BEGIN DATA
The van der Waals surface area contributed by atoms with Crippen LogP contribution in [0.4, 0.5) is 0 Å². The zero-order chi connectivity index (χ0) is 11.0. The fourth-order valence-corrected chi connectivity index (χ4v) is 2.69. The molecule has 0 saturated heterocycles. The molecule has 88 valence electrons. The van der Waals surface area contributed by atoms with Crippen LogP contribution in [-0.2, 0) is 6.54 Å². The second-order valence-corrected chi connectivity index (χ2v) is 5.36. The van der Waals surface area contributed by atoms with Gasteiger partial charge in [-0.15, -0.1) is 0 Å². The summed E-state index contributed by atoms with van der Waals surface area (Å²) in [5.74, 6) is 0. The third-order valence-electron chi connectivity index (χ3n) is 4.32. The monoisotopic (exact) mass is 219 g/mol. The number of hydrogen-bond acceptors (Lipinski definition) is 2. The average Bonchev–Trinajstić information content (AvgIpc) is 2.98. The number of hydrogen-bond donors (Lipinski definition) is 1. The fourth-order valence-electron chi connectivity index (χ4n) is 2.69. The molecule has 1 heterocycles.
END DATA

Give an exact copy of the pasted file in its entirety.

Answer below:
The van der Waals surface area contributed by atoms with Crippen LogP contribution in [0.4, 0.5) is 0 Å². The zero-order chi connectivity index (χ0) is 11.0. The fourth-order valence-corrected chi connectivity index (χ4v) is 2.69. The molecule has 0 saturated heterocycles. The molecule has 88 valence electrons. The van der Waals surface area contributed by atoms with Crippen LogP contribution in [-0.2, 0) is 6.54 Å². The second-order valence-corrected chi connectivity index (χ2v) is 5.36. The van der Waals surface area contributed by atoms with Gasteiger partial charge in [-0.15, -0.1) is 0 Å². The summed E-state index contributed by atoms with van der Waals surface area (Å²) in [5.74, 6) is 0. The third-order valence-electron chi connectivity index (χ3n) is 4.32. The monoisotopic (exact) mass is 219 g/mol. The number of hydrogen-bond acceptors (Lipinski definition) is 2. The average Bonchev–Trinajstić information content (AvgIpc) is 2.98. The number of hydrogen-bond donors (Lipinski definition) is 1. The fourth-order valence-electron chi connectivity index (χ4n) is 2.69. The molecule has 1 heterocycles.